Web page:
PARIS — Prime Minister Vladimir Putin dismissed speculation of a rift with President Dmitry Medvedev on Tuesday, saying he and his protege shared a "joint program" for Russia's development.
When asked about Medvedev's pledge to reduce the role of the state, reform the justice system and fight corruption, Putin said it was a "joint program with President Medvedev."
"There are absolutely no differences between our positions," Putin said at a news conference in Paris.
"If you look at my public statements, in the recent past or even some years ago, you will see that all these ideas were already formulated. It is our joint program," Putin said.
He dodged a question on whether he would run in the 2012 presidential election, saying the Russian people would decide who becomes president.
In a speech at a St. Petersburg forum last week, Medvedev called on the government to speed up privatization to cut the role of the state in the economy and said state capitalism would lead Russia into a dead end.
When Putin was asked whether he could imagine himself making such a speech, he said Medvedev was right to have drawn attention to the problems, but added that it was wrong to "groundlessly defame" the judicial system.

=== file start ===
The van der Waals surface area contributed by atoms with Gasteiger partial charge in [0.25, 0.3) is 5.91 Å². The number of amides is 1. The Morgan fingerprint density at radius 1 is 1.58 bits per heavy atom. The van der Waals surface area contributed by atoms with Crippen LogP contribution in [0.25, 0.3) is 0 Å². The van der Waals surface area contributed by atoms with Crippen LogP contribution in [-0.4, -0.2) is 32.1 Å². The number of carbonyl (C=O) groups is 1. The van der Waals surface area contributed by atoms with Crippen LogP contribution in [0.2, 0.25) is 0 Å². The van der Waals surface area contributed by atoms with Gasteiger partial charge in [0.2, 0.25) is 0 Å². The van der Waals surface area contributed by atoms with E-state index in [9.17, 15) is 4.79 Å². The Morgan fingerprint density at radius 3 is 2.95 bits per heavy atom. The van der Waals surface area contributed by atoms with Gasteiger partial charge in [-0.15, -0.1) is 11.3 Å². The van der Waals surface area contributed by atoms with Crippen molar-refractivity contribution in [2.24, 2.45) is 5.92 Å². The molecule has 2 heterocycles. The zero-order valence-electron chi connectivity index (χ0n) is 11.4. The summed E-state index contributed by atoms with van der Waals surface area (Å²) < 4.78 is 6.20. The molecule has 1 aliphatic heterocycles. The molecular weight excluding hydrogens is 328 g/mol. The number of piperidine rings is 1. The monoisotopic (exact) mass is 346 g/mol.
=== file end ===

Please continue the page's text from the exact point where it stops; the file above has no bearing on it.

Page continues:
"I have said many times, in different situations and in different audiences, that we are not going to build any state capitalism," said Putin, who as president created a host of powerful state corporations.
"This discussion heated up when we had created a number of state corporations," Putin said.
Opponents said some of the corporations became sprawling state conglomerates that stifled competition.
"The creation of state corporations is not intended to increase the share of state property. It is intended to pull together assets, consolidate them and raise their capitalization and then take them to market," Putin said.
Putin also called for international pressure on Syria's leadership over its deadly crackdown on anti-government protests — but said Iraq-style international intervention would only make matters worse.
He called for a political solution in Syria, and said Russian officials are working on this at the United Nations, without elaborating.
He dismissed talk of a Russian alliance with Syria, saying their close ties dated to the Soviet era and that no "special relationship" remains now with Syrian President Bashar Assad's regime.